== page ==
Along with being asked why I’m so angry and negative, I’m also advised, by disabled and nondisabled alike, to be more positive. Sure, I’m allowed to write about exploitation and discrimination, but why am I not serving up more feel-good, inspirational content? Where’s the comfort food? Where’s the acknowledgement that the world is, at its core, full of decent people who just don’t understand me? Where?!
I know what so many people want: they want chicken soup. They want brief, digestible, guilt-assuaging content that reminds them that life is essentially good, no matter what. People certainly enjoy rage-fuel, and my passionate posts receive far more attention than my sweet little gratitude pieces, but there is still, it seems, a demand for what we in the disabled community lovingly call “inspiration porn.” You know the stuff—content that portrays disabled people in a light most pleasing to the nondisabled eye.
In these pieces, we are courageous, steely individuals with more guts and gumption than anyone else would ever need (and the drive to use them). These pieces highlight inspiring people who have achieved ambitious heights, shattering expectations with an appealingly musical crash. They are high-powered athletes, successful entrepreneurs, survivors of devastating illness and injury, or astonishingly talented superstars. They have “overcome.” They have “transcended.” They have “made it.” Life as an everyday (boring, tragic) disabled person is a battle, and these unicorns have “won.”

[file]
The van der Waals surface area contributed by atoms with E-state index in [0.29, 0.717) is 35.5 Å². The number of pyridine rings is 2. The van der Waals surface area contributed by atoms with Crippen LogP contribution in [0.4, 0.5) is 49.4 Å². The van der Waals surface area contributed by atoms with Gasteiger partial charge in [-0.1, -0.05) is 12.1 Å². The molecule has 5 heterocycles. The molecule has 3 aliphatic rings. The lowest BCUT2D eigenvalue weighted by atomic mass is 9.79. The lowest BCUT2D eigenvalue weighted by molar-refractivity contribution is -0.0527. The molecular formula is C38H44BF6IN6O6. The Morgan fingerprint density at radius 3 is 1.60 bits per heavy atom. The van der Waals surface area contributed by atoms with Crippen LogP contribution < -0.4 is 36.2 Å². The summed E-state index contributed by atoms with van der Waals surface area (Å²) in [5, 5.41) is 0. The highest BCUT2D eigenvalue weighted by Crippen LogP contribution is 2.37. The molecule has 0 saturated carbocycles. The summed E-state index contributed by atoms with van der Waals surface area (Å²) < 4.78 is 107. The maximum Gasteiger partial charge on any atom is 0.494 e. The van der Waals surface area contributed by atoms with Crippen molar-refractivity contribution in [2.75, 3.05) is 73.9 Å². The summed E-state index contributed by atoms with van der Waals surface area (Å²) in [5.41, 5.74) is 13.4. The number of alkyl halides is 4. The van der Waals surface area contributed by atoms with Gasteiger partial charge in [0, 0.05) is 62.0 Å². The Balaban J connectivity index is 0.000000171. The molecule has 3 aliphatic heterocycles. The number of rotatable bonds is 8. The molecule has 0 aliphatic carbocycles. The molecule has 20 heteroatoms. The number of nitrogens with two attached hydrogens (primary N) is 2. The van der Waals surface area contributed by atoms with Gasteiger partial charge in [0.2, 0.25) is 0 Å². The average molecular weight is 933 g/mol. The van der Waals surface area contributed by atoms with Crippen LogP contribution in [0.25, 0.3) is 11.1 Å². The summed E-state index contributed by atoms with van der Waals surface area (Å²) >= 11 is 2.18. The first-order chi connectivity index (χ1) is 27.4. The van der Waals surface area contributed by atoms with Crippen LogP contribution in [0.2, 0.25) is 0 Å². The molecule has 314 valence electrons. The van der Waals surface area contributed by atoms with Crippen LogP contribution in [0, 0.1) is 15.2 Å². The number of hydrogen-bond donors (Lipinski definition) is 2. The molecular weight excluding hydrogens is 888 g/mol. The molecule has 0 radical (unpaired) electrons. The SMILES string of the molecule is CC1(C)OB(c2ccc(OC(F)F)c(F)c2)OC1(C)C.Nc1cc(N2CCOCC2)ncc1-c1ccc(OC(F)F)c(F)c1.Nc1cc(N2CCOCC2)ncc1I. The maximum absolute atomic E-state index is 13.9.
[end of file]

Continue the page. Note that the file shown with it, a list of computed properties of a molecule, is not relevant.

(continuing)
The rest of us? Well, nobody really wants to hear about us unless we’ve been thrown out of a restaurant for having a service dog, or been paid less than minimum wage by Goodwill. The stories the public seems most attached to are the ones where a disabled person is either beating the odds in the face of adversity, or standing proud and unflappable after shameful treatment.
These reassuring bowls of chicken soup are not just favourites of those with no disabilities. They’re also beloved by many in the disabled community, who are convinced that the only right way to be disabled is to reach newsworthy goals. There’s only one acceptable narrative, and if we don’t fit neatly into it, we’re doing life wrong. We’re “surrendering.”
The only way to get the world to care about how we are mistreated is to uplift them. Make them admire us, and after that, maybe they’ll come around to respecting us as well. You know, eventually.